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A Review of the 2014 Gulf of Mexico Wave Glider® Field Program

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Abstract

Sustained observations of oceanographic and atmospheric boundary layer conditions are imperative for the investigation of tropical cyclone genesis, for numerical model input to predict track and intensity, and in general, for many environmental monitoring needs. We present preliminary results of a Fall 2014 100-day deployment of Wave Glider platforms in the eastern Gulf of Mexico designed to dynamically collect surface weather, water temperature, wave, and ocean current profile data within tropical cyclones. Data were collected and retransmitted near real time through a Liquid Robotics interface to regional and national data portals such as the National Data Buoy Center, and secondarily also used by the private sector. Accomplishments include buoy loitering for validation exercises, data gap filling, platform redeployments, and an interception of the fringes of Tropical Storm Hanna. Preliminary buoy loitering assessments using bias and absolute error metrics showed reasonable agreement with buoys for atmospheric pressure, wave, and height-adjusted wind data but that the temperature hardware requires an improved sensor. A full assessment of the potential for the sustained collection and real-time dissemination of environmental data for Wave Glider platforms is presented including lessons learned.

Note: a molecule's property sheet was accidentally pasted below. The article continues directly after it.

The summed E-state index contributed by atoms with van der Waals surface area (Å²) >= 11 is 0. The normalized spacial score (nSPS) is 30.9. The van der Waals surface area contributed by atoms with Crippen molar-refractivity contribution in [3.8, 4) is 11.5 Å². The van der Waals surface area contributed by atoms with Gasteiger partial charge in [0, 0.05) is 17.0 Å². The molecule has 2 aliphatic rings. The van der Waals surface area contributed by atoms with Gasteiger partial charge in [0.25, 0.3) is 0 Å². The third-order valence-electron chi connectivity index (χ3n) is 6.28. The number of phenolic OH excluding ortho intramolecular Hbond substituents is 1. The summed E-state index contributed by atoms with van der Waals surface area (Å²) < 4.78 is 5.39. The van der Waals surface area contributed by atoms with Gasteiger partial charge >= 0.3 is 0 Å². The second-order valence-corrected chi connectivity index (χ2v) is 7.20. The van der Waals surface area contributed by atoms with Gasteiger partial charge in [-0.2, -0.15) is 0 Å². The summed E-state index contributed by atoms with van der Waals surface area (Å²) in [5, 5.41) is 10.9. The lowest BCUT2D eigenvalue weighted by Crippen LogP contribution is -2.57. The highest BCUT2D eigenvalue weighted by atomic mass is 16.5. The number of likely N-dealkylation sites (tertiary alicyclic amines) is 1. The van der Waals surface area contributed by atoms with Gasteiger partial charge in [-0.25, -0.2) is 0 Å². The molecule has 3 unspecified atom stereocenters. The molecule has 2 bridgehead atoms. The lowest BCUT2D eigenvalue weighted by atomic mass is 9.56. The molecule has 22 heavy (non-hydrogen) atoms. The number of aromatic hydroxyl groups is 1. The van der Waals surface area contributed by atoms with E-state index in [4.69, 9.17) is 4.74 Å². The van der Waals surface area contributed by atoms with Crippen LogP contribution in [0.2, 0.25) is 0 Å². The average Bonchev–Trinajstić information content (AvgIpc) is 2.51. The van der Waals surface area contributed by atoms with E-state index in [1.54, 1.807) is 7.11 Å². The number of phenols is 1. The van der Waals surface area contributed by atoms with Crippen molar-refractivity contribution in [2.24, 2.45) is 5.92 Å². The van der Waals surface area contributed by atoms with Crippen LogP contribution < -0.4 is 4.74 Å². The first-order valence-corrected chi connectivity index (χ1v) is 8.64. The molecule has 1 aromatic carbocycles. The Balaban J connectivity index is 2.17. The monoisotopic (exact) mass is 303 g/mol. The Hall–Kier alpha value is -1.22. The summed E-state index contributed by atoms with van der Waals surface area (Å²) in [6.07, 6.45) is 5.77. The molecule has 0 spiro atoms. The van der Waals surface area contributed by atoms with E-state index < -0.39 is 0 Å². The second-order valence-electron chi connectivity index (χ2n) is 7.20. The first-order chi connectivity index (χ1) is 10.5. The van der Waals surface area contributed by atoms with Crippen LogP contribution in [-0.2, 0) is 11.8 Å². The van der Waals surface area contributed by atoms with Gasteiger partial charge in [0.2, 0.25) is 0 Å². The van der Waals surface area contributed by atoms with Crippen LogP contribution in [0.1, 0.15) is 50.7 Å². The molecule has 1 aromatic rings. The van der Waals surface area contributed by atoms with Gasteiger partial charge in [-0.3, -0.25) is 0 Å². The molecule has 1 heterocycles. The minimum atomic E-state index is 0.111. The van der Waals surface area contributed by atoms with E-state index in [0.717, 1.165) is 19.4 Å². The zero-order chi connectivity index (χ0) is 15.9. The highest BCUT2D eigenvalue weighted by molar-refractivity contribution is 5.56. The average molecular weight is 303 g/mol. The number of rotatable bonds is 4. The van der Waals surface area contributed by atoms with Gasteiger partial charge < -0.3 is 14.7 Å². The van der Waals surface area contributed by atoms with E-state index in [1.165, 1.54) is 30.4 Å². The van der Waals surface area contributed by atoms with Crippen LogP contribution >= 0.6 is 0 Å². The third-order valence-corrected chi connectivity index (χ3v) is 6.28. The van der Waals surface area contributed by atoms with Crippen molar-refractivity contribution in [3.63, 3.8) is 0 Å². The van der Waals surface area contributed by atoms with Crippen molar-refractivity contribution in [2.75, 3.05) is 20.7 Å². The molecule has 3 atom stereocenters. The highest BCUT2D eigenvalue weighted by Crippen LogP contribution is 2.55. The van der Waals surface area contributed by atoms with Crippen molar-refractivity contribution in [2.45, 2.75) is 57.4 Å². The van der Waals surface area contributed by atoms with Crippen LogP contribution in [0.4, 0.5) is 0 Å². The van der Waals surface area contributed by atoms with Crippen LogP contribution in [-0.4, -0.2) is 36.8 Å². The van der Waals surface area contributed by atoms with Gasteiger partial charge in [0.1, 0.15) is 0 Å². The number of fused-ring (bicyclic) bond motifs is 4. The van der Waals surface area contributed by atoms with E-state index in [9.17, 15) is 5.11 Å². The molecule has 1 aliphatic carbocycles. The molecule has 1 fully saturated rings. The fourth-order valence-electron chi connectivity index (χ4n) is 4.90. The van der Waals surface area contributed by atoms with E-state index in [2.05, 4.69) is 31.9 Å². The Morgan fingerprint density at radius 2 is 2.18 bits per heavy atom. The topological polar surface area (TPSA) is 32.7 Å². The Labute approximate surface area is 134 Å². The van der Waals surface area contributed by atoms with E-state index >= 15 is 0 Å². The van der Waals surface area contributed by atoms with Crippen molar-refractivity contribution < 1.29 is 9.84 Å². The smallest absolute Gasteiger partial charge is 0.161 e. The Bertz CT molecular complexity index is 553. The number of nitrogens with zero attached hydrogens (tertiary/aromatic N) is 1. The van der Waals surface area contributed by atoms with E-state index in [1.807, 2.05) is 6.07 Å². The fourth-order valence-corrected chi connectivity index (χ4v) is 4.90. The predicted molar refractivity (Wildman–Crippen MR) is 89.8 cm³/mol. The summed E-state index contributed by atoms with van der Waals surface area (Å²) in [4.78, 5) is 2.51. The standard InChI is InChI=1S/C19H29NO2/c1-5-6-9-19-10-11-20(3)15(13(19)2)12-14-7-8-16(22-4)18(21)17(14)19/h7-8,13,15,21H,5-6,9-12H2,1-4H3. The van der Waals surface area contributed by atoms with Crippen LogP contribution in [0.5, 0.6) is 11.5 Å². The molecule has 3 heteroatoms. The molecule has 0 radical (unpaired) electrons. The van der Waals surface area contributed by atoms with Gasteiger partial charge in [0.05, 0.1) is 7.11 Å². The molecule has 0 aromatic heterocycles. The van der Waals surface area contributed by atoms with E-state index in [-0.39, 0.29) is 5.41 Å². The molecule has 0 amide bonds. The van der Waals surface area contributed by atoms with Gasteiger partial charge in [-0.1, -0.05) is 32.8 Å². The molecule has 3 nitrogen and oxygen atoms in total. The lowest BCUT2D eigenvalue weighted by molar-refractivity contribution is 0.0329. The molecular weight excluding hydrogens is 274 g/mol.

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Keywords: Wave Glider®; buoy technology; ocean observing program; tropical cyclones/hurricanes; unmanned surface vehicle (USV)

Document Type: Technical Note

Publication date: 01 May 2015

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  • The Marine Technology Society Journal is the flagship publication of the Marine Technology Society. It publishes the highest caliber, peer-reviewed papers on subjects of interest to the society: marine technology, ocean science, marine policy and education. The Journal is dedicated to publishing timely special issues on emerging ocean community concerns while also showcasing general interest and student-authored works.
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